Sep 16, 2013
The shape of online gaming has slowly been shifting over the last few years, as a move towards the free-to-play business model seems to be slowly taking over as the ‘accepted’ method for launching new games. Free-to-play games make their money through micro-transactions in-game, instead of the more traditional, subscription-based model where gamers purchase a portion of game time for a set price.
Online free-to-play is beneficial towards gamers in that they needn’t invest heavily or ‘waste’ money testing a new game. If they decide the game isn’t for them, they can quit, and not worry about the money they may have just spent on a game they dislike. However, should they enjoy playing, they can continue on the free-to-play model and invest in any of the micro-transactions they desire. These transactions are typically non-story essential, are mostly involve cosmetic or quality of life purchases that have little effect on actual gameplay. Micro-transactions can give a certain flexibility to gamers that subscription-based gaming sometimes fails to achieve.
By not having to invest in subscriptions fees, they can drop in and out of the game as much as they desire, over many months and years. However, in subscription based games, should you purchase three months worth of game-time, and stop playing after the first month, the last two months of the subscription is wasted. On the other hand, if you are enjoying the content – and thus invariably sinking hour after hour into the game – then that £10/month will feel worthwhile. Let’s face it, it’s just maths – the ‘bang for buck’ factor really comes into play here. In context, if you compare the price of an average cinema ticket (about the same price, if you’re lucky), the £10 feels like it has more enjoyment to offer over a longer period of time, versus that of a single trip to the movies.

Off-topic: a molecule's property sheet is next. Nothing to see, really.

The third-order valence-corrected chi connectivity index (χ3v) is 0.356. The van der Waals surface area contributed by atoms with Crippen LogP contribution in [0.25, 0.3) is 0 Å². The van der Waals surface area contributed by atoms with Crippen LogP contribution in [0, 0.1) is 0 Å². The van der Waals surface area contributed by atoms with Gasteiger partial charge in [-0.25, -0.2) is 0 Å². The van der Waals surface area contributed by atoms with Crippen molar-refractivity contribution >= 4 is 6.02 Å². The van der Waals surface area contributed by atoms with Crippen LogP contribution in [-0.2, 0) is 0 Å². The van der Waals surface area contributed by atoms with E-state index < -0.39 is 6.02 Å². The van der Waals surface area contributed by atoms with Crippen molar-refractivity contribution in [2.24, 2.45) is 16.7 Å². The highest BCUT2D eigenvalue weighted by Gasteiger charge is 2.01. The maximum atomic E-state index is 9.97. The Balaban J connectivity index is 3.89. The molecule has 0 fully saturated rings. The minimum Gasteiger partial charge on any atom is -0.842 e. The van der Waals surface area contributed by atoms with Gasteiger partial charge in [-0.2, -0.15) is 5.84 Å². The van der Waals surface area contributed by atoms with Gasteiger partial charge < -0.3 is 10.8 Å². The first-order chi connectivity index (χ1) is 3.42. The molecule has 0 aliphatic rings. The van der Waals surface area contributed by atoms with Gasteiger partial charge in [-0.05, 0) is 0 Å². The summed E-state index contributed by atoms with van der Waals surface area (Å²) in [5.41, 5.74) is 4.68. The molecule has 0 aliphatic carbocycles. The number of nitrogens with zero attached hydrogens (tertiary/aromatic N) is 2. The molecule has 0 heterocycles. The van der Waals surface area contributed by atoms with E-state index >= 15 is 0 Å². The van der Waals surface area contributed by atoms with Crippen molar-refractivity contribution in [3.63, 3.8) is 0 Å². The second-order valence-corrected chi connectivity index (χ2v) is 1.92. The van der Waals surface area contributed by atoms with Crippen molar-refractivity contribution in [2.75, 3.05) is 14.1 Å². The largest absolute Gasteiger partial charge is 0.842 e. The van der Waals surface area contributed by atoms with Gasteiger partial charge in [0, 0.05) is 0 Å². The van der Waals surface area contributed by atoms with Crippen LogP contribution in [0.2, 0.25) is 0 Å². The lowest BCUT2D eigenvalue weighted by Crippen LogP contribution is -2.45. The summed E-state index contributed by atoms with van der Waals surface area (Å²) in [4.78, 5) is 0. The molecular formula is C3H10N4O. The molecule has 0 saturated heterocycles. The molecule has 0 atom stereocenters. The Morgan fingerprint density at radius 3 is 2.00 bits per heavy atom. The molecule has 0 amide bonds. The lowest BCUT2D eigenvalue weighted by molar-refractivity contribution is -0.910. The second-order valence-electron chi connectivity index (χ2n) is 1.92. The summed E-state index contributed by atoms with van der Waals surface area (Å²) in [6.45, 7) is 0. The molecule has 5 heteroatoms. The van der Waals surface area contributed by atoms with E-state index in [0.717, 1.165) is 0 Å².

Star Wars: The Old Republic changed from subscription to free-to-play only six months after launch, as it struggled to retain the high number of subscribers they had at launch. With subscription numbers fluctuating, the inconsistency makes it hard to project how active players will fluctuate year on year. For fans of MMORPG’s, having to pay multiple subscriptions for multiple games becomes unfeasible and expensive. Because of lower subscriptions numbers, it was more financially viable for both Rift and Star Wars: The Old Republic to turn to free-to-play, whereas long-time genre heavyweight World of Warcraft remains subscription based.
Older MMORPG’s such as Ragnarok Online and Lord of the Rings: Online adopted free-to-play much earlier, presumably because of falling number of subscriptions and (specifically Ragnarok) because of the dated graphics and game-mechanics. The free-to-play model allowed for its core audience to remain, perhaps dropping a few pennies in micro-transactions every now and again, even if they paid a monthly subscriptions elsewhere.
Many free-to-play games do have a method of membership which grants users additional benefits. These can vary between things such as extra character slots, increased EXP. gains and item drops. If you play one particular game a lot, membership could be a worthwhile investment. Although, if it’s a game where you play infrequently every few months, it may not be necessary.